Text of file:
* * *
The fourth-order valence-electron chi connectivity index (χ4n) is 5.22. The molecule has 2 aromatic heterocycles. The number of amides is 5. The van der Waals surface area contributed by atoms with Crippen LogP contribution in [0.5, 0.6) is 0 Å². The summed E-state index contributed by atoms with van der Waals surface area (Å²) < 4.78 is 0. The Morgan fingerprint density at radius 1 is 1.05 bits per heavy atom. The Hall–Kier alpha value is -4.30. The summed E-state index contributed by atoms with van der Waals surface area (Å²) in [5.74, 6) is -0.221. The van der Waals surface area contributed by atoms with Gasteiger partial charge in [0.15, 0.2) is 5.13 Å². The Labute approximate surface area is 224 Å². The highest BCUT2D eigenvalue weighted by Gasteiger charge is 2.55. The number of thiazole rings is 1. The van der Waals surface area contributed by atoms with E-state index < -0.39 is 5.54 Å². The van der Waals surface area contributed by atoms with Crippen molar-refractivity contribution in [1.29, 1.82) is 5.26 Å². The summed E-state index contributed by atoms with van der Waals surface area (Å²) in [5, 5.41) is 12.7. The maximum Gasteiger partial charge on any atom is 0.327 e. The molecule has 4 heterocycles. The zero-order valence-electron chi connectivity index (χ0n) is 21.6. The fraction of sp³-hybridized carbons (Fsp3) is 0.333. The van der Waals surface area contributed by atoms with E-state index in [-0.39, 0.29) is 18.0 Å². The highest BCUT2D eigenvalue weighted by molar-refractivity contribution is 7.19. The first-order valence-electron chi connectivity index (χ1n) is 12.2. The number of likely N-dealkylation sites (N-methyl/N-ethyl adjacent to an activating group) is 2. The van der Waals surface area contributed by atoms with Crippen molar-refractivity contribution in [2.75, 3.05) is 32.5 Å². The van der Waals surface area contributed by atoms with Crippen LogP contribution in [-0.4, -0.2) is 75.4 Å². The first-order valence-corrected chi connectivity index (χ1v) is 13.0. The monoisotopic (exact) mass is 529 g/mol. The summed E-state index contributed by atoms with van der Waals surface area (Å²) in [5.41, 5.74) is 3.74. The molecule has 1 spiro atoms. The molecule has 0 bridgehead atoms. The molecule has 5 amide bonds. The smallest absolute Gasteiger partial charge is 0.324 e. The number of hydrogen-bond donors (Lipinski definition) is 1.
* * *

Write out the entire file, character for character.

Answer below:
The fourth-order valence-electron chi connectivity index (χ4n) is 5.22. The molecule has 2 aromatic heterocycles. The number of amides is 5. The van der Waals surface area contributed by atoms with Crippen LogP contribution in [0.5, 0.6) is 0 Å². The summed E-state index contributed by atoms with van der Waals surface area (Å²) < 4.78 is 0. The Morgan fingerprint density at radius 1 is 1.05 bits per heavy atom. The Hall–Kier alpha value is -4.30. The summed E-state index contributed by atoms with van der Waals surface area (Å²) in [5.74, 6) is -0.221. The van der Waals surface area contributed by atoms with Gasteiger partial charge in [0.15, 0.2) is 5.13 Å². The Labute approximate surface area is 224 Å². The highest BCUT2D eigenvalue weighted by Gasteiger charge is 2.55. The number of thiazole rings is 1. The van der Waals surface area contributed by atoms with E-state index < -0.39 is 5.54 Å². The van der Waals surface area contributed by atoms with Crippen molar-refractivity contribution in [1.29, 1.82) is 5.26 Å². The summed E-state index contributed by atoms with van der Waals surface area (Å²) in [5, 5.41) is 12.7. The maximum Gasteiger partial charge on any atom is 0.327 e. The molecule has 4 heterocycles. The zero-order valence-electron chi connectivity index (χ0n) is 21.6. The fraction of sp³-hybridized carbons (Fsp3) is 0.333. The van der Waals surface area contributed by atoms with E-state index in [-0.39, 0.29) is 18.0 Å². The highest BCUT2D eigenvalue weighted by molar-refractivity contribution is 7.19. The first-order valence-electron chi connectivity index (χ1n) is 12.2. The number of likely N-dealkylation sites (N-methyl/N-ethyl adjacent to an activating group) is 2. The van der Waals surface area contributed by atoms with Crippen molar-refractivity contribution in [2.75, 3.05) is 32.5 Å². The van der Waals surface area contributed by atoms with Crippen LogP contribution in [-0.4, -0.2) is 75.4 Å². The first-order valence-corrected chi connectivity index (χ1v) is 13.0. The monoisotopic (exact) mass is 529 g/mol. The summed E-state index contributed by atoms with van der Waals surface area (Å²) in [5.41, 5.74) is 3.74. The molecule has 1 spiro atoms. The molecule has 0 bridgehead atoms. The molecule has 5 amide bonds. The smallest absolute Gasteiger partial charge is 0.324 e. The number of hydrogen-bond donors (Lipinski definition) is 1.